Sans Amp Bass Driver DI Review
by Mark Rowe
I received my Sans Amp Bass Driver DI in early August of 2001. From the moment I first turned it on not only has it been an integral part of my bass rig, but I really canít believe that I played for so many years without it. The manufacturer, Tech 21, refers to this as Tube Amplifier Emulation circuitry. In short, it is designed to give you the warm sound and responsiveness of a miked-up pro stage rig without having to lug around tons of equipment.
While ĎBass Driverí is an accurate description of this little box, perhaps ĎBass Clarifierí would be just as accurate. In addition to producing a wide range of overdriven tube amp sounds, it can also produce extremely crisp and clean sounds. My first experience with this was in the muddiest-sounding room my band plays. With just two minutes of tweaking my 12ver sounded crystal clear, largely due to adding more upper harmonics using the presence control.
There is an enormous range of flexibility here in regards to the sounds this little box can produce. The owners manual gives diagrams of a dozen different sample settings that emulate a fat tube sound, the SVT style, a full-range clean sound, the Kingís X sound, and a variety of others. Iíve tried them all, and they are all fairly good representations of these sounds. The settings I prefer are quite a bit different than any combination the manual shows. Of course the sample combinations were certainly designed with a 4-string bass in mind rather than a 12.
The controls are all extremely sensitive, and a small turn of a knob can lead to big changes in the sound. The sound you get also depends upon how much signal the driver is receiving. After a couple high-energy rockers youíll notice a slight change in tone on the quieter ballads. This takes a little getting used to. I bump up the output level on my 12 on a couple of the quieter songs to compensate for this. Every stomp box has its idiosyncrasies, and this is the only one Iíve found that requires me to compensate, even if only slightly.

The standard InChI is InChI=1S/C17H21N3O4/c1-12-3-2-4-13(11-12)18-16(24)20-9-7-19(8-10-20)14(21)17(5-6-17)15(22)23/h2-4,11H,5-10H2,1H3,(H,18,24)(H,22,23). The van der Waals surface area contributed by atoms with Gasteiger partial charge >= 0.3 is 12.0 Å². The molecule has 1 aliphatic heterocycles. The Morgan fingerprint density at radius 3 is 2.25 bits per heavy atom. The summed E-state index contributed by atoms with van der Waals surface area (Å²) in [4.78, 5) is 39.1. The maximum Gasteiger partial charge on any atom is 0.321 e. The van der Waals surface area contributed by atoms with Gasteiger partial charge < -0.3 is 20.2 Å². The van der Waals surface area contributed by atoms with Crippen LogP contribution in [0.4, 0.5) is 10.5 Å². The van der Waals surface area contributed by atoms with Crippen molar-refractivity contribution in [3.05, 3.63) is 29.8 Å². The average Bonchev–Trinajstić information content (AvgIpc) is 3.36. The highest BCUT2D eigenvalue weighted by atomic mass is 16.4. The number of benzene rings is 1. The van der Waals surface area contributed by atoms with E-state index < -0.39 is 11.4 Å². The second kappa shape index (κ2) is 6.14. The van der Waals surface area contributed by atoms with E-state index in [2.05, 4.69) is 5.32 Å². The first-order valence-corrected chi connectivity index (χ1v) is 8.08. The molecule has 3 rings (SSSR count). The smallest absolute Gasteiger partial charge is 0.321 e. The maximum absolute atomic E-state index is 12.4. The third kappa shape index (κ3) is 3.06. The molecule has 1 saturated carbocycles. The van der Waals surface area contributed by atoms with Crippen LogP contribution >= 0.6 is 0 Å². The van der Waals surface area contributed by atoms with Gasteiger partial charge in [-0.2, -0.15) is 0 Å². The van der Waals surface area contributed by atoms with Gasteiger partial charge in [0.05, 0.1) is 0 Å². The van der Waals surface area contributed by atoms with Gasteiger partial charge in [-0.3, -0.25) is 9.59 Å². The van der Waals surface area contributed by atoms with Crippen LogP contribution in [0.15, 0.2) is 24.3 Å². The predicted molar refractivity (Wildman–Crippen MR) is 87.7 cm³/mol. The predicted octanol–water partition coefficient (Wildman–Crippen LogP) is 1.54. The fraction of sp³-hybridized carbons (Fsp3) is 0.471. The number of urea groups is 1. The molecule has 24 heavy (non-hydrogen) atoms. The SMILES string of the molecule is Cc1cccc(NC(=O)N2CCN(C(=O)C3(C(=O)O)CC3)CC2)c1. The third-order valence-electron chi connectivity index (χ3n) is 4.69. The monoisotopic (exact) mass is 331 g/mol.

The manual states that usually the blend control will be set at maximum, so that the entire signal is processed. I have to disagree with Tech 21 on this. I run my rig using the parallel output so the signal on the left side is completely unprocessed, while the right side is about a 50/50 mix of the processed and dry signal. For me there is just too much disparity between the dry sound and the completely processed sound to run the blend control at maximum. A more conservative setting actually makes my rig sound bigger. Sometimes less is more!
What Iím trying to create is the fullest clean sound possible with the minimum amount of distortion or effects. For many years the only way to achieve a bigger bass sound was to add distortion. Thatís ok for rock music in many situations, but isnít necessarily a good thing all of the time. Given the already-big sound of the 12, I prefer to bypass the distortion in favor of beefing up the clean notes as much as possible. Itís still good to know that the distortion is there when I need it, in any amount I want. I do use quite a bit of distortion when Iím playing my 4-string, 5-string, and 8-string basses, by the way. The Sans Amp has actually made these guitars sound good enough to dust them off and play them again. (They had been relegated to the closet since my 12 arrived a few years ago.)
The unit is extremely quiet, in fact the only noise Iíve been able to get out of it is when the drive control is at a high setting. But when youíve got the drive cranked up youíre probably going to be playing hard anyway, so it is not really noticeable.
Many clubs now donít allow amplifiers on stage, which I think is extremely anti-musician. (Do they want surgeons to operate without their tools?) Nothing sounds worse than a bass simply plugged into the PA system, and the fact that the Sans Amp has an XLR output is perfect for these situations. You can plug straight into the board and custom tailor your sound to any room or PA system. It can be run off phantom power or a 9-volt battery, but I use the optional DC power supply.
One final politically incorrect opinion: Itís really good to see a product that is still truly ĎMade In The U.S.A.í and has a manual that is written in a single language. So much of what we buy these days is imported and with a poorly translated and hard-to-comprehend users guide. The Sans Amp Bass Driver DI is an excellent example of American ingenuity and quality. You can tell when you pick it up for the first time that it is built to last. And Iím really not exaggerating when I say that I donít know how I got along for so many years without it. I have not played one single note on stage without it since I first got it. Well done Tech 21!
Be sure to visit the Tech 21 NYC website